The Commission's authority under the Interstate Commerce Act is not bounded by the powers expressly enumerated in the Act.... [T]he Commission also has discretion to take actions that are " 'legitimate, reasonable, and direct [ly] adjunct to the Commission's explicit statutory power.' " We have recognized that the Commission may elaborate upon its express statutory remedies when necessary to achieve specific statutory goals....
467 U.S. at 365, 104 S. Ct. at 2464 (citations omitted). The Court noted that the doctrine of ICC discretion arose out of a recognition that since the Act's drafters could not " 'include specific consideration of every evil sought to be corrected,' the absence of express remedial authority should not force the Commission 'to sit idly by and wink at practices that lead to violations of [the Act's] provisions.' " Id. (quoting American Trucking Associations, Inc. v. United States, 344 U.S. 298, 309-10, 311, 73 S. Ct. 307, 314-15, 97 L. Ed. 337 (1953)); see also In re Trans Alaska Pipeline Rate Cases, 436 U.S. 631, 654-57, 98 S. Ct. 2053, 2066-68, 56 L. Ed. 2d 591 (1978) (ICC has necessary "ancillary" powers which are not specifically stated in its express statutory grant of authority to suspend tariffs); United States v. Chesapeake & Ohio Railway Co., 426 U.S. 500, 514, 96 S. Ct. 2318, 2325, 49 L. Ed. 2d 14 (1976) (ICC has power to condition railroad rate increases on requirement that railroads devote increased revenues to maintenance and capital improvements).
The Commission's discretionary remedial powers are not limited to the ratemaking area. For example, in Amoskeag Co. v. Interstate Commerce Commission, 590 F.2d 388 (1st Cir. 1979), the court upheld an ICC order prohibiting Amoskeag Co., the owner of one railroad, from making a tender offer for shares of a second railroad. Despite the lack of a provision in the Act specifically empowering the ICC to act to prevent potential violations of the Act's prohibition against a person controlling two or more common carriers without prior ICC approval,11 the court considered that the likelihood of a statutory violation, together with Amoskeag's previous commitment not to purchase the railroad's stock without Commission approval, supported the ICC's action. The court stated: "We do not cavil with Amoskeag's observation that the Commission is without authority to exercise power not entrusted to it by Congress. We do, however, quarrel with the suggestion that an explicit grant of power must underpin each such exercise." 590 F.2d at 392. The court held that the ICC was justified in "acting to protect the integrity of its jurisdiction." 590 F.2d at 393.
In this case, the ICC's 1984 order terminating AAACon's operating authority was made pursuant to its power under 49 U.S.C. § 10925(b) to revoke a certificate for willful failure to comply with a Commission order. The Commission's decision was emphatic in its prohibition against AAACon's operation, finding that a revocation of AAACon's certificate was the only effective means of preventing the carrier's willful and repeated violations of the prior cease and desist order. The revocation order has been fully adjudicated, and cannot now be challenged collaterally.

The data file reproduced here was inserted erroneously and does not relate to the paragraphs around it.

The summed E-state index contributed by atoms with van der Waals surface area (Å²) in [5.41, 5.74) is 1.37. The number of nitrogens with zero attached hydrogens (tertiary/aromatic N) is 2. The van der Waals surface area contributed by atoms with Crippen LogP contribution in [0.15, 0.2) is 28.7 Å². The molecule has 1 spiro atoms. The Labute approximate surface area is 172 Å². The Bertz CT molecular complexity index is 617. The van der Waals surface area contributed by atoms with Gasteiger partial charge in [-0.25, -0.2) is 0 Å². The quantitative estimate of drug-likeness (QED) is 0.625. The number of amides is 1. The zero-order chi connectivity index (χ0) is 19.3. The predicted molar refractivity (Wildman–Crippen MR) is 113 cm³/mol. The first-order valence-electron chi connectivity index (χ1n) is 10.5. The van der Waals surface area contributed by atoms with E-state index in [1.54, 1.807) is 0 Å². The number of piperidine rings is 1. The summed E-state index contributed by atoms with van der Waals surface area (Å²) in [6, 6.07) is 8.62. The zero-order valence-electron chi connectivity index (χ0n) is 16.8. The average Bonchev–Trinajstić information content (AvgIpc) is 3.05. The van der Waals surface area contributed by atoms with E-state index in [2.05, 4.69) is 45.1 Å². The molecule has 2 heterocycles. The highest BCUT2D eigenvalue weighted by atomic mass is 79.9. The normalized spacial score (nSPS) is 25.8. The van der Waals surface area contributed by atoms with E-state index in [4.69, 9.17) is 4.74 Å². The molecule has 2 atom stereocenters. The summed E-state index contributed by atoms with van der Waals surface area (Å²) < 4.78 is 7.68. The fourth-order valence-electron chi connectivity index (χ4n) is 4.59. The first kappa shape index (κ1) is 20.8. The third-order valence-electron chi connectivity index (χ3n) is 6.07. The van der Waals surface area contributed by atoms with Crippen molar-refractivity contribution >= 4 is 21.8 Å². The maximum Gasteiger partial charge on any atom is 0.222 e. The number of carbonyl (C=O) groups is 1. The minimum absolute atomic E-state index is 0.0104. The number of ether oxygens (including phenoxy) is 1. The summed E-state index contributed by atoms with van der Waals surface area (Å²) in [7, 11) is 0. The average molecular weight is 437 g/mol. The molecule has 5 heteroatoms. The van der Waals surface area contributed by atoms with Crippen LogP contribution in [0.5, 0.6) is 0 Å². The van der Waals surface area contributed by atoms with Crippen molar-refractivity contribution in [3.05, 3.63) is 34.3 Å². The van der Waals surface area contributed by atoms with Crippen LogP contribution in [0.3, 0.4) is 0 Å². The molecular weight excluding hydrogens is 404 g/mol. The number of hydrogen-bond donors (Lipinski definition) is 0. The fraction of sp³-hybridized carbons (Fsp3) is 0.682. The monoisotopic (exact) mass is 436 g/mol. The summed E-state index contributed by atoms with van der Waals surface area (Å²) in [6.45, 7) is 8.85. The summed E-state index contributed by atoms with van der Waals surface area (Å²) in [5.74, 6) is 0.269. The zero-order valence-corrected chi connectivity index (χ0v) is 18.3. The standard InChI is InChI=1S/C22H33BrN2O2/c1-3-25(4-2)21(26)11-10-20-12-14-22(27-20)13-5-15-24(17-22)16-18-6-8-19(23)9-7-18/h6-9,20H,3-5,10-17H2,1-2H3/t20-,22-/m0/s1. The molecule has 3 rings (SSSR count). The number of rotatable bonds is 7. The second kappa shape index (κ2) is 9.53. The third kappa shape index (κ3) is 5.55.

The petitioners contend, however, that Zola's purchase of Natco was "open and lawful." They further contend that because Zola was not a party to the AAACon revocation proceeding, the Commission improperly used the AAACon revocation order as a basis for revoking Natco's certificate.
We disagree. The Commission's investigation and its revocation of Natco's certificate were well within the ICC's statutory authority. The Interstate Commerce Act gives the ICC the authority to "inquire into and report on the management of the business of" interstate carriers and of the business of a person "controlling, controlled by, or under common control with those carriers." 49 U.S.C. § 10321(b); see also 49 U.S.C. § 11701(a) ("The ... Commission may begin an investigation under this subtitle on its own initiative or on complaint.").12 Thus, the Act clearly authorized the ICC investigation of both Natco, a motor carrier, and Zola, Natco's owner. Cf. Comet Electronics, Inc. v. United States, 381 F. Supp. 1233, 1241 (W.D. Mo. 1974), aff'd without opinion, 420 U.S. 999, 95 S. Ct. 1439, 43 L. Ed. 2d 758 (1975) (Act empowers Commission to investigate non-party railroad holding company). Once the ICC found, after notice, investigation, and an administrative hearing, that Natco was simply a continuation of AAACon, its revocation of Natco's certificate was an "appropriate action to compel compliance" with the Act and with the prior, fully adjudicated AAACon revocation order. 49 U.S.C. § 11701(a).
The evidence before the Commission was more than sufficient to support its finding that Natco was a successor to AAACon, and that both were under the direct control of Ralph Zola. This conclusion is evident from a review of only the main events in the AAACon-Natco metamorphosis. Zola negotiated for the purchase of Natco, an operationally defunct corporation, at a time when it was obvious that AAACon's certificate would be revoked. He instructed AAACon's employees and agents that under Auto Caravan they would be "in the same position" as they were under AAACon, "with zero changes." Resp. App. at 64. He engineered the Natco purchase so that it was concluded immediately upon revocation of AAACon's certificate. Finally, Natco carried on AAACon's activities without any significant changes in management, personnel, facilities, or operating procedures, except for changes necessarily associated with the business's new name. Given this background, the petitioners' contention that Natco's operating authority is unaffected by the Commission's order revoking AAACon's certificate is simply untenable.